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The Rule of Discovery of Harm in Medical Malpractice

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In a personal injury case, every state of the US has its own laws related to the time span when a person can bring forth the case within that time. Such law is called ‘statute of limitations.

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Medical malpractices are one of the subtypes of personal injury cases. In a few states, the statute of limitations for medical malpractice is the same as there are for other personal injury cases. While in other states, they differ. For instance, a few states allow two to six years to bring forth a case of medical malpractice; whereas some allow only one year.

The Discovery Rule in Medical Malpractice

The discovery rule changes the statute of limitations depending upon the case. This refers to the concept that the victim did not know that the legal claim occurred and must not be punished as the harm was discovered quite late. The goal of this rule gives the plaintiff an opportunity to file the case after the statute of limitation is collapsed and he or she did know that the particular harm existed.

Each state has a different rule regarding the discovery of the harm. For instance, few states extend the statute of limitation to one year while others extend for many years. While few states have laws that until the harm is discovered the statute of limitations does not start.

Application of the Discovery Rule

There are countless ways that the rule of discovery is applied.  For instance, if a patient had a surgery in January 2017, and had no negative symptoms or problems till January 2018 when the patient began experiencing symptoms such as pain.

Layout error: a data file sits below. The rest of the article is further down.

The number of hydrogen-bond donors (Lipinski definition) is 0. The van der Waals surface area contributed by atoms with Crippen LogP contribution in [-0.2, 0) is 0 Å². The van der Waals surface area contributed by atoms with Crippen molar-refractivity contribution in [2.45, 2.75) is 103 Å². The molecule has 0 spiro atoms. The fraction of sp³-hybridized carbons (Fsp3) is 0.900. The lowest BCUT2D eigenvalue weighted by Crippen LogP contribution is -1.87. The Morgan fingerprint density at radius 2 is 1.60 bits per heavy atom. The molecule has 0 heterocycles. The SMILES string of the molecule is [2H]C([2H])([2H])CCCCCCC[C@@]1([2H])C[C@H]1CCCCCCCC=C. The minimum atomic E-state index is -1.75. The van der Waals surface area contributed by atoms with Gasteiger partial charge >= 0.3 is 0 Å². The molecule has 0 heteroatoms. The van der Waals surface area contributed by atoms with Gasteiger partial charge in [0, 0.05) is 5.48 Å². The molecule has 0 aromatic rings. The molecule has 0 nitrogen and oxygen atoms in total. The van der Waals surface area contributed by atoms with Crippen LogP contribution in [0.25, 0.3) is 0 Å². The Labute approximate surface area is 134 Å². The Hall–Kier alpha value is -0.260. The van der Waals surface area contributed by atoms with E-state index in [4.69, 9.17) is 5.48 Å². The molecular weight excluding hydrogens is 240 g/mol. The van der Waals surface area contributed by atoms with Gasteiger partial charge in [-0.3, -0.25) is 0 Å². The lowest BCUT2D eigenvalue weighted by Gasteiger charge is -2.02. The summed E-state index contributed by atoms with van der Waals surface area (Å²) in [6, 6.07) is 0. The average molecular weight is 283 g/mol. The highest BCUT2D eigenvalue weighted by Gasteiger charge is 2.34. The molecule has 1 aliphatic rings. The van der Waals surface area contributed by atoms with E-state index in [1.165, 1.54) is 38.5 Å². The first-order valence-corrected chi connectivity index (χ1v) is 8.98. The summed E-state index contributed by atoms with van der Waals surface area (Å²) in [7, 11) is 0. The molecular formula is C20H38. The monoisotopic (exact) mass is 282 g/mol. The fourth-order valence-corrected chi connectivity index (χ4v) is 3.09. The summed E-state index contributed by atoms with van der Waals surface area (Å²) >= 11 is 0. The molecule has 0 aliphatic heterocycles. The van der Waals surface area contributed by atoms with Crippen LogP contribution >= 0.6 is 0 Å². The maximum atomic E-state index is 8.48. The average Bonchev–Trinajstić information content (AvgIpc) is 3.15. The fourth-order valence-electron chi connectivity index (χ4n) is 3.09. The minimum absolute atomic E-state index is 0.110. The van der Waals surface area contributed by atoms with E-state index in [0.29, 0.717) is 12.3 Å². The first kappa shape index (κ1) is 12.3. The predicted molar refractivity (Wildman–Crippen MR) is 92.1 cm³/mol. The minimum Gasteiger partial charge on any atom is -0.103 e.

The statute of limitations for filing the case will start from the day of discovery, January 2018 until January 2020, as long as there is a statute of limitations of three years. After collapsing of the standard time limit, the victim must rely on the discovery rule to file a lawsuit.

Sufficient and Reasonable Notice

The foundation of the discovery rule states that the statute of limitations begins running when the victim reasonably ought to have known that he or she remains the victim of medical malpractice.

For instance, a patient is diagnosed that he or she has a surgical instrument inside the body, this will place the victim on notice that he or she fell victim of the medical malpractice.

Additional Factors Affecting Statute of Limitations

Apart from the rule of the discovery of harm, other factors also come into play that affects the statute of limitations. For instance, claims of medical malpractice can have a shortened statute of limitation. Certain claims related to product liability can also lessen than other kinds of personal injury cases; this is called the statue of repose.

In case the victim is under the age of 18, the statute of limitations will not start until the victim turns 18. In case such claims are made against a government entity, statute of limitations will be shorter with an additional requirement to file the case.

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What is Considered Personal Injury?

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Personal injury law (also known as tort law) includes the case of an injured plaintiff to receive compensation for the fault of another’s intentional or negligent act to cause the plaintiff harm. Personal injuries can include a number of situations and can be serious if the individual suffered a severe injury.

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Make sure to contact a personal injury attorney right away if you have suffered on behalf of another.

This article will explain what is considered personal injury, according to the law.

  1. 1. Car Accidents
  2. 2. Medical Malpractice
  3. 3. Slip and Falls
  4. 4. Defamation: Slander and Libel
  5. 5. Dog Bites
  6. 6. Battery, Assault, and Other Intentional Torts

1. Car Accidents

Car accidents make up the majority of personal injury cases in the US. An accident usually occurs when one isn’t following the rules of the road, either not paying attention or going too fast in the given conditions.